Why am I eating crow today

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I’m trying to remember exactly how it all started and why. Some details are unclear, as the accumulation of reasons have collided and worsened each other over the course of about 14 years.


I think it started at least in part because of the old SRV. Not because I was an aspiring bluesman looking for Texas-sized sound through phone wires. I dug / dug Stevie, don’t get me wrong. But maybe I was also breaking the strings more than I would have liked. Like I said, when the beginnings of a routine go back this far, it’s hard to keep track of all the whys. After a while, your cart takes a deeply rutted road that is difficult to stray from, although the idea occurs to you as you enjoy the scenery and take care of other matters during the course. your musical journey. And, of course, at the beginning there are no ruts. It’s a fresh and exciting new path to take for the first time in your own reality.

All this time my standard guitars have had 0.011 clearances. My D standards, .013s. Then I moved to a new city and state with a smaller stage and wasted too much time trying to find like-minded, well-adjusted players. After a few false starts I said, “fuck it” and got into a drum and guitar duet format. I figured baritone guitars would be the most efficient way to fill the frequency spectrum, and before long I was playing mostly 0.014 sets. For eight, maybe nine years now. Add that to nearly 30 years of working days typing on a QWERTY keyboard, and it’s no wonder the inevitable is now a reality. Tendinitis and early carpal tunnel syndrome have made gambling much more difficult and painful than healthy or acceptable.

Despite the “crow” that I eat now, I am not saying that there are no real sound and physical differences. It was not all in my head. Again, it comes down to the rationale for the composition. About five years ago, I started upping the low end of my device by incorporating a bass amp into my guitar combos. But before I had that idea – when I was trying to complete the spectrum with just baritones and guitar amps – the extra-bass-mid frequencies inherent in the heavier strings made a difference. Along the way, I also became addicted to heavy steel picks (an addiction that I warmly support and recommend). I liked that you can hit heavier strings without worrying as much about frequency hum as the strings vibrate towards the center, not to mention little to no string breakage. Again… the tangled path.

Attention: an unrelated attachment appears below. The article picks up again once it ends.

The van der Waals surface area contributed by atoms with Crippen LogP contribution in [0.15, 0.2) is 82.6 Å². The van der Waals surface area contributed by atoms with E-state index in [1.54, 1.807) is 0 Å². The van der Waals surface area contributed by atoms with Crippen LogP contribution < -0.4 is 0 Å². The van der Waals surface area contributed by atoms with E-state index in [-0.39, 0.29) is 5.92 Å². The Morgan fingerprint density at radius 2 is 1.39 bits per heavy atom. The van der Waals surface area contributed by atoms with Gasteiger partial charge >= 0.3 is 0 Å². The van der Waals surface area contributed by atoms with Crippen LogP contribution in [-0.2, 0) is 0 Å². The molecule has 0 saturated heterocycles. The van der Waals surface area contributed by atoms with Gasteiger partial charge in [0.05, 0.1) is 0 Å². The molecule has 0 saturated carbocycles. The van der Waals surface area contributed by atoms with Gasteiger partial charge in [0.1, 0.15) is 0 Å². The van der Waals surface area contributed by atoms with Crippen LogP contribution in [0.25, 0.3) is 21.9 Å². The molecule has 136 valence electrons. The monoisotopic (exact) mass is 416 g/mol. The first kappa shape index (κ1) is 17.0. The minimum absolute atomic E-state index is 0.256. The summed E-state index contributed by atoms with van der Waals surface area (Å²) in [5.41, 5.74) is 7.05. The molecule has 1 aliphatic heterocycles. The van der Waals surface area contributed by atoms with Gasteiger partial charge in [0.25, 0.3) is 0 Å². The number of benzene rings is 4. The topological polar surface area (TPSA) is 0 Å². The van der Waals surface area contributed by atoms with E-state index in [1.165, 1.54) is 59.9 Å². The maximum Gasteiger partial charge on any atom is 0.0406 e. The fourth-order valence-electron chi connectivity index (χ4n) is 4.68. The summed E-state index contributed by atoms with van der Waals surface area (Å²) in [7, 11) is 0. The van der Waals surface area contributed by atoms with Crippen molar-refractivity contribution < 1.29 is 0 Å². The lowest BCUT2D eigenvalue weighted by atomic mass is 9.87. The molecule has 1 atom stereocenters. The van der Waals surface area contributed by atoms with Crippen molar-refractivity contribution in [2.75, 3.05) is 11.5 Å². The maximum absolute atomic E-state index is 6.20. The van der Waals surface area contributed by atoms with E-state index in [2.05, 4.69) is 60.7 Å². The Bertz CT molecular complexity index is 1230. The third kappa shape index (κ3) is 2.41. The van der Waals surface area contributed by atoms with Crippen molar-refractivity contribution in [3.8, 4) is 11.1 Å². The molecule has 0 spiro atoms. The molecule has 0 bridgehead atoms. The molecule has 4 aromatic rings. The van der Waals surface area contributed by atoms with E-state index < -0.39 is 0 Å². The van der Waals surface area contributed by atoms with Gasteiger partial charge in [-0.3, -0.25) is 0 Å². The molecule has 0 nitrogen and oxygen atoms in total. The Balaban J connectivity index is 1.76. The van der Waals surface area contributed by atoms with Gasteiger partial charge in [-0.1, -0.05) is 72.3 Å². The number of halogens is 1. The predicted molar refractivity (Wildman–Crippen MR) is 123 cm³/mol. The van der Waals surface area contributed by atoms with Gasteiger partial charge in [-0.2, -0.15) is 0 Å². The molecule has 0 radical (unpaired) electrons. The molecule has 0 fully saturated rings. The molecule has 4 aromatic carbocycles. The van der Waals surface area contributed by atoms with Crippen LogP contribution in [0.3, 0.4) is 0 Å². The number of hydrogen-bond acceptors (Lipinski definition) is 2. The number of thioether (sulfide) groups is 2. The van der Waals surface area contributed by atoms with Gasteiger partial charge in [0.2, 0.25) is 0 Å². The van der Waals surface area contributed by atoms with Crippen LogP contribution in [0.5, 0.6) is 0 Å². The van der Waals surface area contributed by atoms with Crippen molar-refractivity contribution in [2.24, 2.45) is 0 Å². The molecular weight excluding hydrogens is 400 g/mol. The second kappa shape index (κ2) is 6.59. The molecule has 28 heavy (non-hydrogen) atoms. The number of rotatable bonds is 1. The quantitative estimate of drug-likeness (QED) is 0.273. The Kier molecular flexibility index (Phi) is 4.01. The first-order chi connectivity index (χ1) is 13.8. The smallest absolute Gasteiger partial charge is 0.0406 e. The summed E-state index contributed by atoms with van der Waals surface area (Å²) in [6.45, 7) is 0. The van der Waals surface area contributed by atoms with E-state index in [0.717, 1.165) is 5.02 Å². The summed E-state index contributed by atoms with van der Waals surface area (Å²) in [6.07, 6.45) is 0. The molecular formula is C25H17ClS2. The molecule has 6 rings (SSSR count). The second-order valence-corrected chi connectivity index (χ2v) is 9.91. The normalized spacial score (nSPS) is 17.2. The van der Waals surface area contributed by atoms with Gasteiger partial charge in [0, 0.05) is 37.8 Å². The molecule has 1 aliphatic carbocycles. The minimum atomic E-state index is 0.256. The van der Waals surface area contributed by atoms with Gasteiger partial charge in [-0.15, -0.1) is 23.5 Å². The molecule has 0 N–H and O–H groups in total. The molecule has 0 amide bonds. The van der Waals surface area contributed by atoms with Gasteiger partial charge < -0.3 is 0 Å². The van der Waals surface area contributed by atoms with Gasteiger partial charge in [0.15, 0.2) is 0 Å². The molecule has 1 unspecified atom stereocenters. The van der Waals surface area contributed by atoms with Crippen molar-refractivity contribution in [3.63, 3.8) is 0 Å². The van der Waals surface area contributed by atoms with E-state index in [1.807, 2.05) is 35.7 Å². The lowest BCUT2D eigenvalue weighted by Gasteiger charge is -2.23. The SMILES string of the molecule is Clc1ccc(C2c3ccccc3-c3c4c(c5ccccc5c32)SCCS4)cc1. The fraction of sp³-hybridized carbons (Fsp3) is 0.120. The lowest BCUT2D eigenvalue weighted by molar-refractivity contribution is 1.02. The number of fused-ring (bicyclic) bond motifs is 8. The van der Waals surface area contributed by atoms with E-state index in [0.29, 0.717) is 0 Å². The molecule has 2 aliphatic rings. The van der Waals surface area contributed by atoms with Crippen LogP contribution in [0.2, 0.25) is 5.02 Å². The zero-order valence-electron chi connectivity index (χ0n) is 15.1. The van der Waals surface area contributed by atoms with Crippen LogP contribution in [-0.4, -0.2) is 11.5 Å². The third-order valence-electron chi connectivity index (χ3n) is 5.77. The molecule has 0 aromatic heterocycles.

Mortality is fearful. It was about : Do you want to play painlessly, or do you want to stay in your stupid wagon tracks?

Alas, mortality sucks. It was about : Do you want to play painlessly, or do you want to stay in your stupid wagon tracks? I am stubborn, but not that stubborn. My baris are now threaded with .012s. Believe it or not, it makes a big difference despite being heavy in the large string gauge system. But I also introduced standard scale guitars in the duo format. My Teles, Jazzmasters and Gretsch are not only equipped with .010 sets now, they are also fully pitch tuned.

A few months ago, when I first dipped a warm toe in the low gauge water, I thought it would be a tonal sacrifice, albeit a very necessary one. It hasn’t been. With a bass amp still in the rig, any need for heavy string low mids is completely moot. Apparently, I had to shred my tendons to find this out rather than just sitting down, pondering my gear trip and untangling its myriad of winds and turns like a big boy. The low frequencies are still there but the signal is clearer, less messy. Best of all, I feel like a man without shackles. Turns and races are a breeze, endurance is much improved and pain has been significantly reduced. I had to learn to adjust the finger pressure and attack for correct intonation, but it’s a small price to pay.

Many of you are looking me in the eye, thinking, “Everything you said here is a big one. duh, fool. “But I don’t regret this trip. And not out of stubbornness either. The tortuous path I have followed over these 14 years has led me through a myriad of magnificent musical landscapes and too varied and subtle lessons, even subconscious, to separate from my guitar psyche. Plus, it reinforced a lesson most of us have to learn over and over again in all aspects of our lives. Stopping to assess ourselves in a naked and unshakable way , where we have been and where we are going is a must to progress.

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